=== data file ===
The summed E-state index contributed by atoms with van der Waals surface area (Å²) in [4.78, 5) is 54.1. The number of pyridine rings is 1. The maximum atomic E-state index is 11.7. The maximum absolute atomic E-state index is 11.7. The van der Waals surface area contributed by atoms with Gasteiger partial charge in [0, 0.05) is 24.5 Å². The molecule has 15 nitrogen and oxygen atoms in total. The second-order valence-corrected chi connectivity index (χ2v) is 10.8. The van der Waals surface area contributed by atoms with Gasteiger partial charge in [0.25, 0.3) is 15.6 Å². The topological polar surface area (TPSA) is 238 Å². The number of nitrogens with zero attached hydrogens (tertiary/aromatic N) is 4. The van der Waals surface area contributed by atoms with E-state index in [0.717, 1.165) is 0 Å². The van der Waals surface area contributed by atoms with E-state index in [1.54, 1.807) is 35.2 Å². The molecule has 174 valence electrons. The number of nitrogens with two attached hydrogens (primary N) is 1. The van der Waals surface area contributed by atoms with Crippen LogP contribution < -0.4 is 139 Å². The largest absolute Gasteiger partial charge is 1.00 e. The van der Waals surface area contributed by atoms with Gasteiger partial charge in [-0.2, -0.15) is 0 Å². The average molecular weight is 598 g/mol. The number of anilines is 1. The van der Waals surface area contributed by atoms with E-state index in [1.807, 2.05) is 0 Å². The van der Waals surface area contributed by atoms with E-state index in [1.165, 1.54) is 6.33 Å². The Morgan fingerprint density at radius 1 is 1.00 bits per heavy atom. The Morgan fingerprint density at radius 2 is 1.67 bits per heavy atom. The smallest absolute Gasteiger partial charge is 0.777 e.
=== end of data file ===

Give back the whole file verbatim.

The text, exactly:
The summed E-state index contributed by atoms with van der Waals surface area (Å²) in [4.78, 5) is 54.1. The number of pyridine rings is 1. The maximum atomic E-state index is 11.7. The maximum absolute atomic E-state index is 11.7. The van der Waals surface area contributed by atoms with Gasteiger partial charge in [0, 0.05) is 24.5 Å². The molecule has 15 nitrogen and oxygen atoms in total. The second-order valence-corrected chi connectivity index (χ2v) is 10.8. The van der Waals surface area contributed by atoms with Gasteiger partial charge in [0.25, 0.3) is 15.6 Å². The topological polar surface area (TPSA) is 238 Å². The number of nitrogens with zero attached hydrogens (tertiary/aromatic N) is 4. The van der Waals surface area contributed by atoms with E-state index in [0.717, 1.165) is 0 Å². The van der Waals surface area contributed by atoms with E-state index in [1.54, 1.807) is 35.2 Å². The molecule has 174 valence electrons. The number of nitrogens with two attached hydrogens (primary N) is 1. The van der Waals surface area contributed by atoms with Crippen LogP contribution < -0.4 is 139 Å². The largest absolute Gasteiger partial charge is 1.00 e. The van der Waals surface area contributed by atoms with Gasteiger partial charge in [-0.2, -0.15) is 0 Å². The average molecular weight is 598 g/mol. The number of anilines is 1. The van der Waals surface area contributed by atoms with E-state index in [1.807, 2.05) is 0 Å². The van der Waals surface area contributed by atoms with E-state index in [1.165, 1.54) is 6.33 Å². The Morgan fingerprint density at radius 1 is 1.00 bits per heavy atom. The Morgan fingerprint density at radius 2 is 1.67 bits per heavy atom. The smallest absolute Gasteiger partial charge is 0.777 e.